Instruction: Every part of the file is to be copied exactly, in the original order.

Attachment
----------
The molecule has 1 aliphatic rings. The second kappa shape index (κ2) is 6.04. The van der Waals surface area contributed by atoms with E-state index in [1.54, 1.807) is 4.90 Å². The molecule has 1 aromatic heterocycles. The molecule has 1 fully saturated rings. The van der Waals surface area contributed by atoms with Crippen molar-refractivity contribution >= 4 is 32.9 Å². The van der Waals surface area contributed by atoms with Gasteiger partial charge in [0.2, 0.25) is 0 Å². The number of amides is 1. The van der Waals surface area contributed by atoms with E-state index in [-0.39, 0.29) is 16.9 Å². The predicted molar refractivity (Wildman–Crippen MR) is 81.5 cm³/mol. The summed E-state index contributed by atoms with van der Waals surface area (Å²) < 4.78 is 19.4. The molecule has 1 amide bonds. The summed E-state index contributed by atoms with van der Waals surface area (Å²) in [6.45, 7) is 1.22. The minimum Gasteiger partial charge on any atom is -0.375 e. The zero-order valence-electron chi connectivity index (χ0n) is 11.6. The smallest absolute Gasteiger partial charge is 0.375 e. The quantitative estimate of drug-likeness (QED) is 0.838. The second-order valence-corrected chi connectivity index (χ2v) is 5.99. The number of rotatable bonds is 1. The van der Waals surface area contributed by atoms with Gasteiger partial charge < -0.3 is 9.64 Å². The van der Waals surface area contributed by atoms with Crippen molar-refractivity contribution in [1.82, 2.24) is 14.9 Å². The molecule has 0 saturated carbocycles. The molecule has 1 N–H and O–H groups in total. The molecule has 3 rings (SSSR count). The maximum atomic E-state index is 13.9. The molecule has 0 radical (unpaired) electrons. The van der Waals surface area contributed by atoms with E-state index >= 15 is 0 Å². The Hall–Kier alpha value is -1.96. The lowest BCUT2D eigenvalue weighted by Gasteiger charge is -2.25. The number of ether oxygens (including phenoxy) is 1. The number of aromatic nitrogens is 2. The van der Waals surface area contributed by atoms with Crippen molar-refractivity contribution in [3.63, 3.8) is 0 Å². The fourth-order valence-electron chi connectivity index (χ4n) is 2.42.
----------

The molecule has 1 aliphatic rings. The second kappa shape index (κ2) is 6.04. The van der Waals surface area contributed by atoms with E-state index in [1.54, 1.807) is 4.90 Å². The molecule has 1 aromatic heterocycles. The molecule has 1 fully saturated rings. The van der Waals surface area contributed by atoms with Crippen molar-refractivity contribution >= 4 is 32.9 Å². The van der Waals surface area contributed by atoms with Gasteiger partial charge in [0.2, 0.25) is 0 Å². The number of amides is 1. The van der Waals surface area contributed by atoms with E-state index in [-0.39, 0.29) is 16.9 Å². The predicted molar refractivity (Wildman–Crippen MR) is 81.5 cm³/mol. The summed E-state index contributed by atoms with van der Waals surface area (Å²) < 4.78 is 19.4. The molecule has 1 amide bonds. The summed E-state index contributed by atoms with van der Waals surface area (Å²) in [6.45, 7) is 1.22. The minimum Gasteiger partial charge on any atom is -0.375 e. The zero-order valence-electron chi connectivity index (χ0n) is 11.6. The smallest absolute Gasteiger partial charge is 0.375 e. The quantitative estimate of drug-likeness (QED) is 0.838. The second-order valence-corrected chi connectivity index (χ2v) is 5.99. The number of rotatable bonds is 1. The van der Waals surface area contributed by atoms with Gasteiger partial charge < -0.3 is 9.64 Å². The van der Waals surface area contributed by atoms with Crippen molar-refractivity contribution in [1.82, 2.24) is 14.9 Å². The molecule has 0 saturated carbocycles. The molecule has 1 N–H and O–H groups in total. The molecule has 3 rings (SSSR count). The maximum atomic E-state index is 13.9. The molecule has 0 radical (unpaired) electrons. The van der Waals surface area contributed by atoms with E-state index >= 15 is 0 Å². The Hall–Kier alpha value is -1.96. The lowest BCUT2D eigenvalue weighted by Gasteiger charge is -2.25. The number of ether oxygens (including phenoxy) is 1. The number of aromatic nitrogens is 2. The van der Waals surface area contributed by atoms with Crippen molar-refractivity contribution in [3.63, 3.8) is 0 Å². The fourth-order valence-electron chi connectivity index (χ4n) is 2.42.